PDSA

If you’re a pet owner and planning to take your pet abroad after Brexit, you’re probably concerned about what you need to do to ensure you don’t run into problems.

Currently, the European Union Pet Travel Scheme means that pet owners can freely travel with their furry friends between the UK and other EU countries. However, in the event of a no-deal Brexit on October 31, we could see changes to the rules meaning pet passports for dogs issued in the UK will become invalid for travel to EU nations.

The uncertainty over Brexit has definitely added to the confusion but according to information published on the Government website, the advice is still to contact your vet at least four-months before travelling to find out which relevant treatments and vaccinations are required.

Grain-free pet food manufacturers, Canagan, have created a timeline for pet owners from four-months to 10 days, including a break down of costs and health certificates, to help you prepare for your holiday.

Four months to go

Microchip and vaccinate your pet against rabies

In the case of the UK becoming an unlisted Third Country (a country that is not a member of the European Union), it is crucial that your pet is microchipped and fully vaccinated before they can travel. It is important at this stage to know your dog must be at least 12 months old to qualify.

Your dog must also have a blood sample taken at least 30 days after their last rabies vaccination – whether it’s an initial vaccination or simply a booster. Consult your vet, as they may recommend a booster rabies vaccination beforehand.

Your vet will then send this blood sample to an EU-approved blood testing laboratory. The blood test results must show a rabies antibody level of at least 0.5 IU/ml.

From the date a successful blood sample is taken, you must wait three months before travelling with your dog. Your vet will give you a copy of the test results and an animal health certificate detailing the exact day the blood sample was taken.

Blood test results are not always successful, despite your dog being up-to-date with their rabies vaccinations. In this instance, you’ll need a repeat vaccination and blood test taken at least 30 days afterwards.

Tapeworm

Dogs travelling from the UK to EU listed tapeworm-free countries including Finland, Ireland and Malta must be treated for tapeworm before travel.

After microchipping

Once your dog is microchipped and vaccinated against rabies, you can apply for a new pet passport. The passport should be stamped and signed by an official veterinarian with evidence of procedures undertaken by any registered veterinary surgeon. You must then be able to show the original documents – a photo or scan will not qualify.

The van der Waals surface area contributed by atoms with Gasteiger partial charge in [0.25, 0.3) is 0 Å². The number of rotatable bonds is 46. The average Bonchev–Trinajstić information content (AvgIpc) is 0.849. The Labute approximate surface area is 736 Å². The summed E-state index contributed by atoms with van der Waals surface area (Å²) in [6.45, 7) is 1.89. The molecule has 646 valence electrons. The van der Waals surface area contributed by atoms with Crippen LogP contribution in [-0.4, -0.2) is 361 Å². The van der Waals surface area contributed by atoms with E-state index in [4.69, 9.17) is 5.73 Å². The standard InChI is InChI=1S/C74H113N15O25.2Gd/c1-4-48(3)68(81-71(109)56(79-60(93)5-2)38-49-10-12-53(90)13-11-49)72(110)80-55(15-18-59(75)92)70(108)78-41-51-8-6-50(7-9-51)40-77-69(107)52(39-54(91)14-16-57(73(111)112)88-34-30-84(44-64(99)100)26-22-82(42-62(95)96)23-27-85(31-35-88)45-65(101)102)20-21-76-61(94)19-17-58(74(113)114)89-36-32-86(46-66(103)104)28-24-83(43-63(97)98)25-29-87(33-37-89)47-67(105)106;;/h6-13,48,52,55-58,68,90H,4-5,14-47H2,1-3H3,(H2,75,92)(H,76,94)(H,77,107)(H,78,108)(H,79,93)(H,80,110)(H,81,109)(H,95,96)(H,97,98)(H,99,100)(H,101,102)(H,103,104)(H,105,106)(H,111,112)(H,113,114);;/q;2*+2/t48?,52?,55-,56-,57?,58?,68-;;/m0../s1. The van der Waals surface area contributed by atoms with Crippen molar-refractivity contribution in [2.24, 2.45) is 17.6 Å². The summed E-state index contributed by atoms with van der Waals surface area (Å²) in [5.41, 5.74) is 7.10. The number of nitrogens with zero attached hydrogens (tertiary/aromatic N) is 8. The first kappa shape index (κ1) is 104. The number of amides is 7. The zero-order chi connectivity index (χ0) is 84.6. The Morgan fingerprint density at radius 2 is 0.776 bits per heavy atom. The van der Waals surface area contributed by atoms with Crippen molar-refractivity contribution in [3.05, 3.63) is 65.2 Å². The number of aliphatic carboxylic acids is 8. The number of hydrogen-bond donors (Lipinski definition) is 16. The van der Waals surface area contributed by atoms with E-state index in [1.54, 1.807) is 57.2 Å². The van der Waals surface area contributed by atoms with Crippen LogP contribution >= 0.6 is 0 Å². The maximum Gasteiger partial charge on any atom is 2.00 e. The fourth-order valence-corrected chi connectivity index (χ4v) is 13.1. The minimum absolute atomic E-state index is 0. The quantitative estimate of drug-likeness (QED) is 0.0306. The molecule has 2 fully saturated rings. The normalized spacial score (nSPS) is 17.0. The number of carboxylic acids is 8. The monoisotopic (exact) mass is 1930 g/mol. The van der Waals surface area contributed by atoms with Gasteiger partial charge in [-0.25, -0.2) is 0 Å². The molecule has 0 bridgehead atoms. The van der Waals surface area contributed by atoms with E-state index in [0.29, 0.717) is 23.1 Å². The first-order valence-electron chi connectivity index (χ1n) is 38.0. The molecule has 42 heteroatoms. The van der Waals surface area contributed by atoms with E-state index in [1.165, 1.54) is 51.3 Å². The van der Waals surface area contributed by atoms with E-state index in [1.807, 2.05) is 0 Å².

Check for pet-friendly air, sea and rail companies and routes

Before travel, ensure you have researched transport companies and routes that allow pets on board. Attendants will check your pet’s documents and microchip to ensure they are healthy enough to pass border control.

If you’re travelling to England, Scotland or Wales from other UK countries, the Channel Islands, the Isle of Man or the Republic of Ireland, there’s no need to worry about approved routes.

On the other hand, if you’re not travelling on an unapproved route, your vet can advise on next steps.

Dog and vet

10 days to go

Health certificate

Visit your vet no more than 10 days before travel to get an animal health certificate documenting your dog’s vaccination history, microchipping date, successful rabies antibody blood test result and tapeworm treatment (if travelling to Finland, Ireland or Malta).

This certificate will be valid for 10 days after the date of issue. It will permit onward travel and re-entry into the UK for four months after the date of issue.

The cost of these changes

The BVA (British Veterinary Association) estimates that pet owners will need to pay up to £150 for this process. Minimum costs are as follows:

  • Pet passport £60
  • Rabies vaccination or booster £32.60
  • Microchipping £20

Whilst away

Look out for the Travellers’ Point of Entry (TPE)

On arrival into an EU country, you’ll need to enter through a designated Travellers’ point of entry (TPE). Here you may need to present proof of microchip, rabies vaccination, successful blood test results and tapeworm treatment (if needed) with your dog’s health certificate.

But what about repeat trips to the EU?

If you love holidaying with a dog, don’t worry – once you have a successful blood test result and up-to-date subsequent rabies vaccination history, there’s no need for another blood test.

However, you do need a new health certificate for each trip to the EU. Once again, you must visit your vet no more than 10 days before travel with the microchipping date, rabies vaccination history, successful antibody blood test result and tapeworm treatment for select countries.

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